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The right way to talk to Iran

The first step is for Obama to reach out to Iranian Americans.

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The Iranian diaspora is passionate about their homeland, and remain in close contact with family and friends. These indirect linkages will pass along Obama's message, along with the vibrant blogging scene that has mostly escaped attempts at government control.

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Obama's speech should dispel popular myths about Iran and focus on the beauty of Persian culture. Obama might acknowledge a personal fascination with Persian history and express a desire to learn more. He could refer to stories drawn from Iran's ancient past, such as Cyrus the Great's liberation of Jewish slaves from bondage or the nation's modern experiments with constitutionalism and liberal democracy.

Iran has a strong democratic tradition that can be traced back to the struggle of reformers against an absolute monarchy at the turn of the 20th century. Obama should insist that these visions of Iran's tolerant, cosmopolitan, inclusive prerevolutionary past serve as models for the future. Language that evokes the towering pillars of Persepolis and the ancient gardens of Pasargadae will resonate with the young men who wear their hair long in homage to Achaemenian soldiers, or the young women wearing pendants engraved with images of Zoroastrian gods.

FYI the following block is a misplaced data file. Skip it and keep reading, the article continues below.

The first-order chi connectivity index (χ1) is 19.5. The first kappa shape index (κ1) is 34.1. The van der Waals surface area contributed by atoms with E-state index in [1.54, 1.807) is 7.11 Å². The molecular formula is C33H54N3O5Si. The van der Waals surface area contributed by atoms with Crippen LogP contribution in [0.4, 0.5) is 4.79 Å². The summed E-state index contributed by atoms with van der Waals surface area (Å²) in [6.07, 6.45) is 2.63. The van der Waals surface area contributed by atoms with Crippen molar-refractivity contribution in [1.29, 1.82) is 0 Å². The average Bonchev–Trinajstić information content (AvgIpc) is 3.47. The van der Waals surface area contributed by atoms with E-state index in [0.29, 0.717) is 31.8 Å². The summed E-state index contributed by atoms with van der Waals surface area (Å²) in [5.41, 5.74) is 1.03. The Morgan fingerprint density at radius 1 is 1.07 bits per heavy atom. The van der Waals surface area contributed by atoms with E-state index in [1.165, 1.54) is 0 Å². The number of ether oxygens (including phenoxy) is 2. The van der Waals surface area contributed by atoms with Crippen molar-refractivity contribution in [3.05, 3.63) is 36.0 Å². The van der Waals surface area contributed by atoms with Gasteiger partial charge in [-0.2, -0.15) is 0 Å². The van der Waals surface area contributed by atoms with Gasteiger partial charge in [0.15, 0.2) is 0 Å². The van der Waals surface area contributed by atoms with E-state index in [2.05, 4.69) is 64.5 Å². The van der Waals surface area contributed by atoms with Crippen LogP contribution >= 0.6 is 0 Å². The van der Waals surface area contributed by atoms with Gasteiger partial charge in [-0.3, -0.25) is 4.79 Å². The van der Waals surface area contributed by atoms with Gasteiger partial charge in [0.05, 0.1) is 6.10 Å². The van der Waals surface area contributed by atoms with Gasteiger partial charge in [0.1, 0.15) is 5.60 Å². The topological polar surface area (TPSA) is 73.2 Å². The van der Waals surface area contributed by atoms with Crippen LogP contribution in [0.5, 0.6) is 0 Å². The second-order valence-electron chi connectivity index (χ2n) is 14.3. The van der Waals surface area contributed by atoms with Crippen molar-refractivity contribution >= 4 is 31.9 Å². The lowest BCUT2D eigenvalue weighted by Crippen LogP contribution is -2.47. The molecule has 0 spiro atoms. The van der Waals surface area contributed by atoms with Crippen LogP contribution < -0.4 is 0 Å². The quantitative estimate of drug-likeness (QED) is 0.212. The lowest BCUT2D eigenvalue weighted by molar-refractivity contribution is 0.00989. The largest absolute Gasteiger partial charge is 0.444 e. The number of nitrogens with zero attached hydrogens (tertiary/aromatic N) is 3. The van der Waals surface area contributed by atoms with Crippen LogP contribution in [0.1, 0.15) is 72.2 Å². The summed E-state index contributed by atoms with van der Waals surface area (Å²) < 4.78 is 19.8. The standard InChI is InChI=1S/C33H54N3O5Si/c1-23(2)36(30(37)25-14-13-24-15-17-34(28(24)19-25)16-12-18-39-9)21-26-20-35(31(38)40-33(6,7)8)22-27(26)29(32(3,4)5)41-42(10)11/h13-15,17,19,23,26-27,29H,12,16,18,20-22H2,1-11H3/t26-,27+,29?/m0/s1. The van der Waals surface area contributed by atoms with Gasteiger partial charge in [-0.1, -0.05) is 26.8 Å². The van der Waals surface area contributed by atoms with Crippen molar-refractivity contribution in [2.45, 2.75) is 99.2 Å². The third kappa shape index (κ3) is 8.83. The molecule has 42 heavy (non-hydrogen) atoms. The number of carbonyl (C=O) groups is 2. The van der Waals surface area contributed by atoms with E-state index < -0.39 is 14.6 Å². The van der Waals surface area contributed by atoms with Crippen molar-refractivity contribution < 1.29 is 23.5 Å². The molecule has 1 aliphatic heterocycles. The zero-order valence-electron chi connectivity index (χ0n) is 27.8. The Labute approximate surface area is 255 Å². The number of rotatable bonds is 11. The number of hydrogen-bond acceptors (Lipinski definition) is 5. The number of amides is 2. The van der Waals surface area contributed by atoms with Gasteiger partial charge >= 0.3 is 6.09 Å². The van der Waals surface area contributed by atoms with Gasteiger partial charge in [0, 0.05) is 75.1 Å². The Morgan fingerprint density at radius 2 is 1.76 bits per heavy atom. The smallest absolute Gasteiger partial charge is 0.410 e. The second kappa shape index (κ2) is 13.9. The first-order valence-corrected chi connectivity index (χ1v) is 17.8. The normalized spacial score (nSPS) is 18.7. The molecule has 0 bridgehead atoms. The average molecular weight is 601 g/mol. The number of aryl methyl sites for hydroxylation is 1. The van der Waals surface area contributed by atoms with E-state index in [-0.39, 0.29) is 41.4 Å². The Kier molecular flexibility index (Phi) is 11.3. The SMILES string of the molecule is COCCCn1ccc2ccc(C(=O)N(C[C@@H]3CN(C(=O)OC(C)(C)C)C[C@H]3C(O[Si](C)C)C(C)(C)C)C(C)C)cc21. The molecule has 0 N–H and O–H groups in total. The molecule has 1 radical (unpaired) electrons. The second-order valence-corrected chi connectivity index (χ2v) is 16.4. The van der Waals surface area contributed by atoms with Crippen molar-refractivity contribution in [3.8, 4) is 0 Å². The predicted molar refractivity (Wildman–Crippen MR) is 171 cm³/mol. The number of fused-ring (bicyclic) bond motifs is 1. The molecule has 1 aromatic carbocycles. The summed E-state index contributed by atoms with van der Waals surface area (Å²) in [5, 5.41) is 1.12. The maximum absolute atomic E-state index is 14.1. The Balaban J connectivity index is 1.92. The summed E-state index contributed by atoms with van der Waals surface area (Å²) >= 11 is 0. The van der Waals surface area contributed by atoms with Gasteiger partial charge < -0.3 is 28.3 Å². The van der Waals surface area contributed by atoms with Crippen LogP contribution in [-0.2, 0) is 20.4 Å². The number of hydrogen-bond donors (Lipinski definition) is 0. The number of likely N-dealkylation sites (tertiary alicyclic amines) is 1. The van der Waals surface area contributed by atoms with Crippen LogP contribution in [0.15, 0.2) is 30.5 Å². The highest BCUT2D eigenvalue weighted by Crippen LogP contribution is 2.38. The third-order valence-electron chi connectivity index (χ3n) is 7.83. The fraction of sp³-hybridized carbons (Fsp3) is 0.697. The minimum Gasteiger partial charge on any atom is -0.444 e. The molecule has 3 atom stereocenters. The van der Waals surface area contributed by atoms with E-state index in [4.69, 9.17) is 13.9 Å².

Such a speech should avoid specific policy prescriptions, but emphasize the desire for a "new approach." Iran's constructive role in the early stages of Afghanistan's reconstruction should also be acknowledged.

To be sure, the Iranian government may decide that its strategic interests reside in delay and obfuscation to improve their negotiating stance. And the Obama administration must keep a watchful eye on Iran's nuclear program. Nonetheless, a speech that seeks to officially close the chapter on Iran as the axis of evil and appeals to the everyday Iranians can only help America's image there.

Germans found a partner in President Kennedy when they believed they were alone and abandoned. Russians who were desperate to experience the outside world were heartened by President Reagan's passionate insistence that President Gorbachev "tear down this wall."

The day may soon come when Iranians – disillusioned by the failures of their revolution, alienated by our previous president's arrogance and pugilism – find hope in the simple, respectful words spoken by a compassionate US president.

Joshua Gross is a master's candidate at the Fletcher School of Law and Diplomacy.